In this issue

Jonathan Tobin: Defending the Right to a Jewish State

Heather Hale: Compliment your kids without giving them big heads

Megan Shauri: 10 ways you are ruining your own happiness

Carolyn Bigda: 8 Best Dividend Stocks for 2015

Kiplinger's Personal Finance editors: 7 Things You Didn't Know About Paying Off Student Loans

Samantha Olson: The Crucial Mistake 55% Of Parents Are Making At Their Baby's Bedtime

Densie Well, Ph.D., R.D. Open your eyes to yellow vegetables

The Kosher Gourmet by Megan Gordon With its colorful cache of purples and oranges and reds, COLLARD GREEN SLAW is a marvelous mood booster --- not to mention just downright delish
April 18, 2014

Rabbi Yonason Goldson: Clarifying one of the greatest philosophical conundrums in theology

Caroline B. Glick: The disappearance of US will

Megan Wallgren: 10 things I've learned from my teenagers

Lizette Borreli: Green Tea Boosts Brain Power, May Help Treat Dementia

John Ericson: Trying hard to be 'positive' but never succeeding? Blame Your Brain

The Kosher Gourmet by Julie Rothman Almondy, flourless torta del re (Italian king's cake), has royal roots, is simple to make, . . . but devour it because it's simply delicious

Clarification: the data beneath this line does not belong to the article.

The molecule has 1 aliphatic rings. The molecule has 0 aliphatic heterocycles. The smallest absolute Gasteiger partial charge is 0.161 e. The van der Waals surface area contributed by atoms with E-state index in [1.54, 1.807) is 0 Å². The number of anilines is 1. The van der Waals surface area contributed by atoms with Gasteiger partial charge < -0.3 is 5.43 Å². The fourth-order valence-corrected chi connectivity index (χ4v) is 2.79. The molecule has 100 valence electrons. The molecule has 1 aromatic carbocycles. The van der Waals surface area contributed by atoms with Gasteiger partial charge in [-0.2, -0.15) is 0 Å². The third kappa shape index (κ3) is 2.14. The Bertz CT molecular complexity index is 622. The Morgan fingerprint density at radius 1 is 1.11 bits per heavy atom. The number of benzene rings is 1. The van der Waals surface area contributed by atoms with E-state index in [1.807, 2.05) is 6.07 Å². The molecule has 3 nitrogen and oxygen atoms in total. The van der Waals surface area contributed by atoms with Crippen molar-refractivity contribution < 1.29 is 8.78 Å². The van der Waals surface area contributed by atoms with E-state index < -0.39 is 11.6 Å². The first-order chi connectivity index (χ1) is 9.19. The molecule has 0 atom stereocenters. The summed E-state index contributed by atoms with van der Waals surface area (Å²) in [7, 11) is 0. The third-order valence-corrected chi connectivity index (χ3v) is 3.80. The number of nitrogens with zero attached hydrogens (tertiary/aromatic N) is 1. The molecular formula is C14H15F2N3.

April 14, 2014

Rabbi Dr Naftali Brawer: Passover frees us from the tyranny of time

Greg Crosby: Passing Over Religion

Eric Schulzke: First degree: How America really recovered from a murder epidemic

Georgia Lee: When love is not enough: Teaching your kids about the realities of adult relationships

Cameron Huddleston: Freebies for Your Lawn and Garden

Gordon Pape: How you can tell if your financial adviser is setting you up for potential ruin

Dana Dovey: Up to 500,000 people die each year from hepatitis C-related liver disease. New Treatment Has Over 90% Success Rate

Justin Caba: Eating Watermelon Can Help Control High Blood Pressure

The Kosher Gourmet by Joshua E. London and Lou Marmon Don't dare pass over these Pesach picks for Manischewitz!

April 11, 2014

Rabbi Hillel Goldberg: Silence is much more than golden

Caroline B. Glick: Forgetting freedom at Passover

Susan Swann: How to value a child for who he is, not just what he does

Cameron Huddleston: 7 Financial Tasks You Should Tackle Right Now

Sandra Block and Lisa Gerstner: How to Profit From Your Passion

Susan Scutti: A Simple Blood Test Might Soon Diagnose Cancer

Chris Weller: Have A Slow Metabolism? Let Science Speed It Up For You

The Kosher Gourmet by Diane Rossen Worthington Whitefish Terrine: A French take on gefilte fish

April 9, 2014

Jonathan Tobin: Why Did Kerry Lie About Israeli Blame?

Samuel G. Freedman: A resolution 70 years later for a father's unsettling legacy of ashes from Dachau